(aka "Kôkaku kidôtai: Stand Alone Complex Solid State Society" or "Ghost in the Shell Stand Alone Complex: Solid State Society" or "Kôkaku kidôtai: S.A.C. - S.S.S.")


directed by Kenji Kamiyama
Japan 2006

It's hard to watch the Stand Alone Complex without mentally measuring it against Mamoru Oshii's epoch-making original (and its frustrating sequel)—even more so now that the franchise's TV branch has its own feature-length film. However, the mind's habit of making mountains out of molehills of minutiae aside, they are probably best treated as simply two different takes on the same material. Where Oshii's films were philosophical ruminations wrapped in action-movie skins, SAC director Kenji Kamiyama's film is a police procedural with overtones of Byzantine politics and a whiff of cyberpunk mindgames. To allow an extremely nerdy analogy, SAC is Manhunter to Oshii's Silence of the Lambs.

It does move a little too quickly at times. The dialogue piles up as characters endlessly explain the details of their investigations, the cast crowds each other for screen-time, and past conflicts and events are horned into an already overcrowded storyline. And then all of the numbing politics and references to the TV series fall to the wayside—along with most of the peripheral characters—while the meat of the investigation gets underway. As Section 9 tries to puzzle out who or what the Solid State Society and the Puppeteer are, the movie becomes a reasonably exciting police thriller laced with surprisingly powerful scenes (Togusa's visit to the hospital with his daughter being particularly harrowing) and solid action. Who knew that the Tachikomas could make such effective action heroes? As a bonus, the concepts behind both the Solid State Society and the Puppeteer are intriguing enough that the time spent explicating them doesn't feel wasted, while also being brief enough that the intellectual undertones don't get overbearing.

The series may be called the Stand Alone Complex, but this film isn't a stand alone work. While the vast reams of dialogue can get confusing even with two seasons of the TV series under the belt, it's far worse for neophytes. The movie casually bandies about names, agencies, countries, and events from the earlier installments of the franchise, and without access to that information, the first half of the movie is a senseless jumble—especially with the number of characters that the film throws at its audience.

Excerpt from Anime News Network


Theatrical Release: September 1st, 2006

Reviews    More Reviews  DVD Reviews

DVD Review: Bandai / Manga Video (Special Edition - US Version) - Region 1 - NTSC

Big thanks to Luiz R. for the Review!

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Bandai / Manga Video

Region 1 - NTSC

Runtime 108 min

1.78:1 Original Aspect Ratio

16X9 enhanced
Average Bitrate: 9.16 mb/s
NTSC 720x480 29.97 f/s

NOTE: The Vertical axis represents the bits transferred per second. The Horizontal is the time in minutes.


Audio Japanese (Dolby Digital 5.1), Japanese (DTSl 5.1), English (Dolby Digital 5.1), English (DTS 5.1)
Subtitles English, none
Features Release Information:
Studio: Bandai / Manga Video

Aspect Ratio:
Widescreen anamorphic - 1.78:1

Edition Details:
• 3-Disc Package
• Soundtrack CD Included
• Double-Layered DVD
• Storyboard (As a subtitle option)
• Uchikomatic Days
• Work World File
• Designing the Future Car
• Making of Tachikoma Robot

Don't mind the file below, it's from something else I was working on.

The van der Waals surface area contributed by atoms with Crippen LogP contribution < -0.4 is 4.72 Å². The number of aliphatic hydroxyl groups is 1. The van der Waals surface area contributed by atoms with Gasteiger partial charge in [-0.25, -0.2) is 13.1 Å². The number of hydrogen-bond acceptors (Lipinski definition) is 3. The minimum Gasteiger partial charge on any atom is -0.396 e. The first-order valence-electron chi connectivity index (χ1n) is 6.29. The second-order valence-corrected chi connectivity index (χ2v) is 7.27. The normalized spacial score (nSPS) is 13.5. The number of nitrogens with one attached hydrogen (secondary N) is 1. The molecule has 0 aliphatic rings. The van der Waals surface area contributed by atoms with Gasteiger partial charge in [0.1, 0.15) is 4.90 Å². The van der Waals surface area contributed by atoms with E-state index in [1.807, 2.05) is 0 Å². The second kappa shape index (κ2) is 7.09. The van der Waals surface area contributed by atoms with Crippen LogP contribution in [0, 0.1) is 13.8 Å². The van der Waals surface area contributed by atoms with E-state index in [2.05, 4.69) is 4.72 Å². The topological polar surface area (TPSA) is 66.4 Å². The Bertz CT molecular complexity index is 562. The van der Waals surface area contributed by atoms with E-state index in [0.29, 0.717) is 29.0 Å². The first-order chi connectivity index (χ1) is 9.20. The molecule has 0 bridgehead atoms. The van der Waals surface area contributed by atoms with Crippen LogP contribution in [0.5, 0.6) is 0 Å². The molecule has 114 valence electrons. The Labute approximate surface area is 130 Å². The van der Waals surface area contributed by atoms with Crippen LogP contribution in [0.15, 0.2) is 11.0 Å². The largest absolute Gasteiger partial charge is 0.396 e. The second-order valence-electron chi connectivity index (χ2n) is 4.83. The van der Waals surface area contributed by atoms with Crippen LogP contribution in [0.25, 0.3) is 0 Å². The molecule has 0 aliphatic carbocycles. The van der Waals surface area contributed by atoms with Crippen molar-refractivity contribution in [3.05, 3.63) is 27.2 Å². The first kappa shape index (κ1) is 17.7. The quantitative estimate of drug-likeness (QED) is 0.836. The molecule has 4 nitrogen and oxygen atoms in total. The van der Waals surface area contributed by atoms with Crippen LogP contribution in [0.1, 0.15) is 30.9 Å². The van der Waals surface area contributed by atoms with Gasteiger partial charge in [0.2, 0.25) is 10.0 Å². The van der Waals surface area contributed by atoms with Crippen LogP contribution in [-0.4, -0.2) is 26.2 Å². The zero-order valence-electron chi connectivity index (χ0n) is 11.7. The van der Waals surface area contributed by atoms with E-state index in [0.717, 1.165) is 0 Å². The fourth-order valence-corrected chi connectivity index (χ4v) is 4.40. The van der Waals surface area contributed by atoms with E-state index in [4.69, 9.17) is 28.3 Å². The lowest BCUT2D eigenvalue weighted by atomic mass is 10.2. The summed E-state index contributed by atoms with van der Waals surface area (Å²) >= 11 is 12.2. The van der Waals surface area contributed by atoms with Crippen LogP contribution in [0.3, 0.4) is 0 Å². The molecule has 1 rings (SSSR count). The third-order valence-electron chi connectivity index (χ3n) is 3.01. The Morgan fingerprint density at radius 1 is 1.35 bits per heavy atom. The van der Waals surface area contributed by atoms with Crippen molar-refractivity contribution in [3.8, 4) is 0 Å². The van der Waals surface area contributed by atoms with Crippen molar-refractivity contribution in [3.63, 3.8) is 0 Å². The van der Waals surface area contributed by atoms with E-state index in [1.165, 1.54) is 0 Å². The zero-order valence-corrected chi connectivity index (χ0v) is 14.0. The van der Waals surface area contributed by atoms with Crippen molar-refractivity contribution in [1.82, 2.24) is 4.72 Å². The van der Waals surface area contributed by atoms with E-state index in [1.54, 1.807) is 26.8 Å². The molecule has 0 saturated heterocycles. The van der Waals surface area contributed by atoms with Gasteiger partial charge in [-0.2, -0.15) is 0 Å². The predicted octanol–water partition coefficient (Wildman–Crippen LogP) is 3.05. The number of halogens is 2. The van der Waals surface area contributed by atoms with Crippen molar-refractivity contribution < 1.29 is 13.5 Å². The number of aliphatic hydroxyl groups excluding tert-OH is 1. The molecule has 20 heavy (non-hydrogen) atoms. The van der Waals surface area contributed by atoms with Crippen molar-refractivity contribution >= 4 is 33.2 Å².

• English Production Interview
• Mitsuhisa Ishikawa Interview
• Trailers
• Behind-the-Scenes Interview

DVD Release Date: July 3rd, 2007
Special Metallic Triple Disc Case

Chapters 29




This is an amazing and filled package that comes with a dedicated DVD to the supplements plus the original soundtrack CD by Yoko Kanno. I wish every single US anime release was like that.

This progressive transfer has a superb image quality with a very nice grained texture enhancing the 3D effects. Color tones have a soft and clean transition that is hard to find in other DVDs, even in dark scenes and spots the well balanced contrast helps providing rich colors and details.

Another strong feature is the audio, a 5.1 Dolby digital and a 5.1 DTS are available for the original Japanese version and English dub. But as usual, the dubbing work is unimpressive, like the one found in the original series (Ghost In The Shell: Stand Alone Complex). Anyway, I like both the Dolby and DTS options, with the DTS being noticeably more detailed and with a more balanced sub in some scenes. On the other hand, I had the impression the voices were more evident in the Dolby option, possibly making it a better choice for the dubbed sound version.

Among the supplements you can find the usual "Tachikomatic Days" episode found in the series, here called Uchikomatic, presented in the same quality as the movie is. The interviews are the most interesting part of the supplements in my opinion, but making-of and short documentaries that can be of some interest to the series fans while also offering some basic info to the newbies.

The soundtrack CD included can be considered as a treat if you consider the price of this whole package in comparison to the normal edition price. This is definitely not Yoko Kanno's best work for the series but is still interesting, eclectic and enjoyable, making it a very welcomed addition.

This special edition metal case is another plus, it has the same design style the GitS:SAC second season special edition DVDs have, really neat. This is a high quality and worthy release in my opinion, and even-though the movie looks like some kind of transition between the TV-series seasons, it should have some appeal to all anime fans.

 - Luiz R.








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Region 1 - NTSC


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